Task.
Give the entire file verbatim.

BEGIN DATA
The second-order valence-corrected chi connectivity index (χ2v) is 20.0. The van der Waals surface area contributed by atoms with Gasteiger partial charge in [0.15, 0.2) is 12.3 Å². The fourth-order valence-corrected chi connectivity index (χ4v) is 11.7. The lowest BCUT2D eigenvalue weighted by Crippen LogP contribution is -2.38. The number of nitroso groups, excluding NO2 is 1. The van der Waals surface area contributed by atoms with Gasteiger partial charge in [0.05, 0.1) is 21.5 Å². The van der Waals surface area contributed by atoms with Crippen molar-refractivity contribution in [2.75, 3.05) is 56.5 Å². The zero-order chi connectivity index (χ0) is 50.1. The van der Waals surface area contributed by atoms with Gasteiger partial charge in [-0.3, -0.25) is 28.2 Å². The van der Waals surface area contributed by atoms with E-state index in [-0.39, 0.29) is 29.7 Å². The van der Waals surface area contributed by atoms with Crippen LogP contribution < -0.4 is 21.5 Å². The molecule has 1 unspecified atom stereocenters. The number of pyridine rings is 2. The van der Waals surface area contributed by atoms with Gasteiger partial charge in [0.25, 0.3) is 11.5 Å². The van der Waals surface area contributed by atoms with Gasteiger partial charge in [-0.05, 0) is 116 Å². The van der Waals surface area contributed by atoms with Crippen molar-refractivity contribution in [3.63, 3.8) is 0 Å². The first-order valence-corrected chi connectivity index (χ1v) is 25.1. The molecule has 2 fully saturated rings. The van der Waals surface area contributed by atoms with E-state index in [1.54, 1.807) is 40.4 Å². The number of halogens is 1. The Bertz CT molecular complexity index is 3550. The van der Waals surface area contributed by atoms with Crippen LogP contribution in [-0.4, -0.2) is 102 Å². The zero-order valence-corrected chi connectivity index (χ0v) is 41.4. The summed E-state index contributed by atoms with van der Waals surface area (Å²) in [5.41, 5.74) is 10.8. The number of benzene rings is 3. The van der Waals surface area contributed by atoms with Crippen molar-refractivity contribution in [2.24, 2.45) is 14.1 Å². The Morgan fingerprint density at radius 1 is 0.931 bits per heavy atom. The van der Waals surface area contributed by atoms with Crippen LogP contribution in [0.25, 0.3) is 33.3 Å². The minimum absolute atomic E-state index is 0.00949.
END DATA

The second-order valence-corrected chi connectivity index (χ2v) is 20.0. The van der Waals surface area contributed by atoms with Gasteiger partial charge in [0.15, 0.2) is 12.3 Å². The fourth-order valence-corrected chi connectivity index (χ4v) is 11.7. The lowest BCUT2D eigenvalue weighted by Crippen LogP contribution is -2.38. The number of nitroso groups, excluding NO2 is 1. The van der Waals surface area contributed by atoms with Gasteiger partial charge in [0.05, 0.1) is 21.5 Å². The van der Waals surface area contributed by atoms with Crippen molar-refractivity contribution in [2.75, 3.05) is 56.5 Å². The zero-order chi connectivity index (χ0) is 50.1. The van der Waals surface area contributed by atoms with Gasteiger partial charge in [-0.3, -0.25) is 28.2 Å². The van der Waals surface area contributed by atoms with E-state index in [-0.39, 0.29) is 29.7 Å². The van der Waals surface area contributed by atoms with Crippen LogP contribution < -0.4 is 21.5 Å². The molecule has 1 unspecified atom stereocenters. The number of pyridine rings is 2. The van der Waals surface area contributed by atoms with Gasteiger partial charge in [0.25, 0.3) is 11.5 Å². The van der Waals surface area contributed by atoms with Gasteiger partial charge in [-0.05, 0) is 116 Å². The van der Waals surface area contributed by atoms with Crippen molar-refractivity contribution in [3.63, 3.8) is 0 Å². The first-order valence-corrected chi connectivity index (χ1v) is 25.1. The molecule has 2 fully saturated rings. The van der Waals surface area contributed by atoms with E-state index in [1.54, 1.807) is 40.4 Å². The number of halogens is 1. The Bertz CT molecular complexity index is 3550. The van der Waals surface area contributed by atoms with Crippen LogP contribution in [-0.4, -0.2) is 102 Å². The zero-order valence-corrected chi connectivity index (χ0v) is 41.4. The summed E-state index contributed by atoms with van der Waals surface area (Å²) in [5.41, 5.74) is 10.8. The number of benzene rings is 3. The van der Waals surface area contributed by atoms with Crippen molar-refractivity contribution in [2.24, 2.45) is 14.1 Å². The Morgan fingerprint density at radius 1 is 0.931 bits per heavy atom. The van der Waals surface area contributed by atoms with Crippen LogP contribution in [0.25, 0.3) is 33.3 Å². The minimum absolute atomic E-state index is 0.00949.